The Missouri River at Fort Benton reached its highest level in over 10 years on Wednesday morning, following an ice jam downstream in Loma.
The US Geological Survey (USGS) gauge recorded an eight-foot water level rise from Tuesday afternoon through Wednesday morning.
The river crested at 9.67 feet at around 9:30 a.m. before quickly receding Wednesday afternoon.
While this is the highest the river has been in some time, this level is four feet shy of flood stage which is 13.5 feet.
According to the USGS, Front Street in Fort Benton floods at 13.5 feet. Main, Franklin and Washington streets become inundated at 18.5 feet.
The Missouri River at Fort Benton has only reached flood stage eight times since record-keeping began in 1891.
|Missouri River @ |
Fort Benton crest
|1||18.50 feet||June 6th, 1908|
|2||16.39 feet||February 9th, 1996|
|3||14.37 feet||January 12th, 1968|
|4||14.14 feet||January 11th, 1973|
|5||14.00 feet||January 15th, 1974|
|6||13.64 feet||January 30th, 1984|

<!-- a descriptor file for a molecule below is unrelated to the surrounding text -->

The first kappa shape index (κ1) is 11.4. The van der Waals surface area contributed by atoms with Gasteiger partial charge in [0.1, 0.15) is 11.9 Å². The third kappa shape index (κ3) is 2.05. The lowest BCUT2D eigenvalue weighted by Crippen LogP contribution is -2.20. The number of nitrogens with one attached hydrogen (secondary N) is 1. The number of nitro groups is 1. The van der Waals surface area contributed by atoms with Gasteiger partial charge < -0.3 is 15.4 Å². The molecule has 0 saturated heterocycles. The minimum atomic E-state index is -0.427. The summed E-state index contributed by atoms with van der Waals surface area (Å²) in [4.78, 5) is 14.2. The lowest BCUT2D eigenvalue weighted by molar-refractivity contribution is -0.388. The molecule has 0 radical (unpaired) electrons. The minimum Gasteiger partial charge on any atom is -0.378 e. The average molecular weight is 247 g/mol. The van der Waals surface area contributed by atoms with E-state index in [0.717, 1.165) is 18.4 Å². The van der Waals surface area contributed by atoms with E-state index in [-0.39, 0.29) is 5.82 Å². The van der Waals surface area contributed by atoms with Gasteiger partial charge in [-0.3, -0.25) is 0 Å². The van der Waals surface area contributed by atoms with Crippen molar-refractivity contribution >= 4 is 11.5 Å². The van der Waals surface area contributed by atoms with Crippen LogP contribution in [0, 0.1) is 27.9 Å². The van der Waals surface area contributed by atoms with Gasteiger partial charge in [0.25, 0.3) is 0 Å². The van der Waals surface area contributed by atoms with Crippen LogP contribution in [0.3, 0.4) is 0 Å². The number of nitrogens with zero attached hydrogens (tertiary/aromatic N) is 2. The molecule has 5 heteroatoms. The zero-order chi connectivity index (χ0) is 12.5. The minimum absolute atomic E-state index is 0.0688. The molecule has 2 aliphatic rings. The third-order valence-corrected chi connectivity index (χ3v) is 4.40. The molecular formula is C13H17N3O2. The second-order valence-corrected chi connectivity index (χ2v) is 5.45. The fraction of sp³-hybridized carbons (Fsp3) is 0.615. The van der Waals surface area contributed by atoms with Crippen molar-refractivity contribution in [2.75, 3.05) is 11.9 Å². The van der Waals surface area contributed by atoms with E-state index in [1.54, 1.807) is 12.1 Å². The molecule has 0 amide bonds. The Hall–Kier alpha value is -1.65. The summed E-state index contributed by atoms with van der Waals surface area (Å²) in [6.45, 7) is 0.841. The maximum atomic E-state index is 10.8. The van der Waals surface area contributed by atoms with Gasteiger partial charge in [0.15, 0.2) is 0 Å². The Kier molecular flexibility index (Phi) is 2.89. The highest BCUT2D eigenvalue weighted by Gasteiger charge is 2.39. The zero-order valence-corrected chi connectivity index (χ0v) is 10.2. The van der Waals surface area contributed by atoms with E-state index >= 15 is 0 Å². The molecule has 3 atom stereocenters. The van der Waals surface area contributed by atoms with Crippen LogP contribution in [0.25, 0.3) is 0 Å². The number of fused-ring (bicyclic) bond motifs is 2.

|7||13.57 feet||June 5th, 1953|
|8||13.53 feet||January 18th, 1970|
Temperatures have risen 50 to 60 degrees since the weekend in many parts of the state.
As temperatures warm above freezing, the ice breaks apart and begins to flow downstream.
In many cases, the ice becomes lodged in tight or curved portions of the river obstructing the flow of water completely.
Ice jams form and break unexpectedly causing flooding upstream or a sudden rush of water downstream, respectively.
The majority of ice jams in Montana occur in February and March.
Montana reports the largest number of ice jams and attributed deaths.
Riverfront property owners or homeowners with properties in floodplains should remain vigilant this time of year, especially during times of large temperature fluctuations.